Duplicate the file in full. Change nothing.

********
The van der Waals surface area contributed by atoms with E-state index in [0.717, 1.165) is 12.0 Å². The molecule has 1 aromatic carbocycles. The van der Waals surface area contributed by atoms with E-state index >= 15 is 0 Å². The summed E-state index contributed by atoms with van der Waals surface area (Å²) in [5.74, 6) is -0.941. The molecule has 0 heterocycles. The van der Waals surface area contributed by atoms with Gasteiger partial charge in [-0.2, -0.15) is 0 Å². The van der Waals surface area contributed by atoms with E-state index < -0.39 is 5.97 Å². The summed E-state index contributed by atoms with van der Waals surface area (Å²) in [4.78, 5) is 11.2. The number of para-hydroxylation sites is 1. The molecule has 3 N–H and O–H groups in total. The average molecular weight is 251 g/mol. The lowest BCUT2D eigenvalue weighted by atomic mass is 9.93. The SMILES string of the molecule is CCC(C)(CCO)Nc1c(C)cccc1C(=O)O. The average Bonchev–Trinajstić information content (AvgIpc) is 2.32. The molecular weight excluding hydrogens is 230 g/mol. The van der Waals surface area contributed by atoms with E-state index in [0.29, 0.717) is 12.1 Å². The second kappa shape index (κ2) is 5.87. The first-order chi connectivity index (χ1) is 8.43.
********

The van der Waals surface area contributed by atoms with E-state index in [0.717, 1.165) is 12.0 Å². The molecule has 1 aromatic carbocycles. The van der Waals surface area contributed by atoms with E-state index >= 15 is 0 Å². The summed E-state index contributed by atoms with van der Waals surface area (Å²) in [5.74, 6) is -0.941. The molecule has 0 heterocycles. The van der Waals surface area contributed by atoms with Gasteiger partial charge in [-0.2, -0.15) is 0 Å². The van der Waals surface area contributed by atoms with E-state index < -0.39 is 5.97 Å². The summed E-state index contributed by atoms with van der Waals surface area (Å²) in [4.78, 5) is 11.2. The number of para-hydroxylation sites is 1. The molecule has 3 N–H and O–H groups in total. The average molecular weight is 251 g/mol. The lowest BCUT2D eigenvalue weighted by atomic mass is 9.93. The SMILES string of the molecule is CCC(C)(CCO)Nc1c(C)cccc1C(=O)O. The average Bonchev–Trinajstić information content (AvgIpc) is 2.32. The molecular weight excluding hydrogens is 230 g/mol. The van der Waals surface area contributed by atoms with E-state index in [0.29, 0.717) is 12.1 Å². The second kappa shape index (κ2) is 5.87. The first-order chi connectivity index (χ1) is 8.43.